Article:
Assistant Professor of Dermatology University of Alabama at Birmingham Birmingham, AL
| Published August 15, 2023
Welcome to derm busters, where we discuss common misperceptions in the field of dermatology. I'm Dr. Nick Brownstone, here with Dr. Carly Elston, assistant professor of dermatology at UAB. Carly, nice to have you here. Wonderful to be here. I need some help because I see a lot of skin of color patients, and they swear they don't need sunscreen. So what should I tell them? That's a common myth and misperception amongst our patients. And I think we, as dermatologists, really play an important role in the patient education there. So there have been several recent studies in JAD that have shown that in skin of color patients, not only do they get skin cancer, they tend to be diagnosed later and they have higher mortality and morbidity. So, yes, I agree with you, absolutely. Sunscreen is important, and sun protection is important in patients with skin of color. One of those studies showed that in terms of melanoma survival for women, in particular, they stratified by white women, hispanic women, asian women, and black women. And what they found was that the survival rates for white women were the highest, and across the board, all of the other groups had lower survival rates and black women were the worst. There's a study that looked at location of melanoma and melanoma survival rates in hispanic patients specifically, and what they showed was that the most common histologic subtype was superficial spreading. Melanoma most commonly occurs on the leg, and that has the highest mortality rate. So this is obviously of significant importance. So I do recommend sunscreen for my skin of color patients. I tend to recommend things that I think will be cosmetically more favorable on pigmented skin. So some of the physical blockers can be a little bit challenging, unless they're nanoparticle, something that's going to be a sheer titanium or zinc. I'll often recommend sunscreens that are in a clear or a gel base that'll rub in. So a myth? Yes. Absolutely. A myth, yes. Most important thing. Most important thing. Should have led with that. No, that's great. Love what you said about making sure it's the right type of sunscreen for the patient. If they don't want to use it, they're not going to use it. Okay, one more question for you. Another issue that I have. My patients come in, I treat a lot of acne, obviously, as we all do, and we give them tretino, and they say it's not burning, so it's not working. Should I put more on, should I put it on twice a day? So I want to ask about a common misperception about top up on medications. If it's not burning, it's not working. So absolutely. Also a myth and very common misperception amongst my patients, too. I feel like all of my patients are burning from their tretinoin. So in your practice, that's great that your patients are not burning. So there are a lot of medications that burn or sting and have that perception because of what's in the vehicle. So things that are in an alcohol base, like solutions, for example, can burn. Lactic acid can induce burning in patients who are really sensitive to cosmetic products, what we call stingers. And then propylene glycol also can cause irritant effect. And that's the most common reason that it's stinging. Has absolutely nothing to do with the efficacy and whether or not it's working, just the irritancy of the drug. And then we have some drugs that cause irritation because of the drug effect. So the topical calcinarin inhibitors cause a capsaicin like burning reaction, which often gets better the longer patients use them. Works just as well when the burning stops. So common myth and misconception amongst patients. Amazing answers, Carly. I feel so much better now going into work counseling my patients on these two topics. So thanks for your time. Absolutely.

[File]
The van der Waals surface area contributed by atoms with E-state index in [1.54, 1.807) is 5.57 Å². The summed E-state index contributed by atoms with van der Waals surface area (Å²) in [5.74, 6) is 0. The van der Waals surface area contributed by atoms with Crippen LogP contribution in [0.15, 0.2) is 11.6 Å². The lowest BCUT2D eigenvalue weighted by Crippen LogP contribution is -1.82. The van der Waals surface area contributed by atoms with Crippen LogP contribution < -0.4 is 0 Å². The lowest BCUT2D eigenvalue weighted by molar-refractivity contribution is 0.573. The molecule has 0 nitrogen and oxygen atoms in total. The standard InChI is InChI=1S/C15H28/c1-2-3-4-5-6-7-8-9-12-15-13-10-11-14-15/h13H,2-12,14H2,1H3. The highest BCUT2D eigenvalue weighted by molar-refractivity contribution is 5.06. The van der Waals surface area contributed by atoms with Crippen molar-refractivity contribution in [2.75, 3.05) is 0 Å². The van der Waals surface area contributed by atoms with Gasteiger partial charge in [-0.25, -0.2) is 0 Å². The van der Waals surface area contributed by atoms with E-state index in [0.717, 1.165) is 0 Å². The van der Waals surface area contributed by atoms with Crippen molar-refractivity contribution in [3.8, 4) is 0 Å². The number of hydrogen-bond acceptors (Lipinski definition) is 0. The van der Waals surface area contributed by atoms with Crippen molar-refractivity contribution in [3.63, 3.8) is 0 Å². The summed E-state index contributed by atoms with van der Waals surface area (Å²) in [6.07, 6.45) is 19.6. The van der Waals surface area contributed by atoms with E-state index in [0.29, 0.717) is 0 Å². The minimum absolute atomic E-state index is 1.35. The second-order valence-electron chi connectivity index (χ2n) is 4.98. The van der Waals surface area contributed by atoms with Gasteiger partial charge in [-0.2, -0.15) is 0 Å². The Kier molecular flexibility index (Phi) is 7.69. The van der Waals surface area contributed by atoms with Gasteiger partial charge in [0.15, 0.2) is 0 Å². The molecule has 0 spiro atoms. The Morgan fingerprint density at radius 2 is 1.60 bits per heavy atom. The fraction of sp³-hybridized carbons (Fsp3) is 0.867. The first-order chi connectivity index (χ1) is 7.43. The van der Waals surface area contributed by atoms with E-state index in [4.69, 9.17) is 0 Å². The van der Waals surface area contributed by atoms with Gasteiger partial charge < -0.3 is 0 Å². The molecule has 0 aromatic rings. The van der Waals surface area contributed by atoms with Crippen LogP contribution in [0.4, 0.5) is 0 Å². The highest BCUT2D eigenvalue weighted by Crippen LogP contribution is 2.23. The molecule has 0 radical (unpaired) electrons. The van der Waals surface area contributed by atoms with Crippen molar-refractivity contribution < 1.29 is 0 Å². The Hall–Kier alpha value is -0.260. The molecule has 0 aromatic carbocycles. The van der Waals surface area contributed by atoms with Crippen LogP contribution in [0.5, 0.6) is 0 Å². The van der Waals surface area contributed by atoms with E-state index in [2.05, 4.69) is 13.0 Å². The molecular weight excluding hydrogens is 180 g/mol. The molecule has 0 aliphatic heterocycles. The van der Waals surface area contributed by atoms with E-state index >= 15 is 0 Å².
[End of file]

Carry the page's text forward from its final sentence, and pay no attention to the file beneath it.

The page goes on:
Do patients with skin of color need sunscreen?
First, Dr. Brownstone asks Dr. Elston how to advise patients with skin of color who believe they don’t need sunscreen. Dr. Elston references studies that show not only do patients with skin of color get skin cancer, they also tend to get diagnosed later and have higher mortality.
She details a study that examined melanoma survival among White, Hispanic, Asian, and Black women, which demonstrated that those with skin of color had lower survival rates, with Black women having the lowest.
To encourage sunscreen use among her patients with skin of color, Dr. Elston recommends products that will be more cosmetically favorable on pigmented skin; some of the physical blockers can be challenging, so she often recommends sunscreens that are in a clear- or a gel-base that will rub in.
If a topical medication isn’t burning, does that mean it’s not working?
Next, Dr. Brownstone chats with Dr. Elston on a common misperception heard from patients—if a topical medication isn’t burning, it isn’t working.
Dr. Elston explains that many medications burn or sting because of what’s in the vehicle, like lactic acid affecting patients who are sensitive to cosmetic products or propylene glycol causing an irritant effect. She explains to patients that the resulting stinging is not a result of the products’ efficacy. She also explains that other drugs cause burning because of the drug effect, for example, topical calcineurin inhibitors causing a capsaicin-like burning reaction that often gets better the longer patients use them. She helps dispel this common misconception by advising patients that these medications work just as well when the burning stops.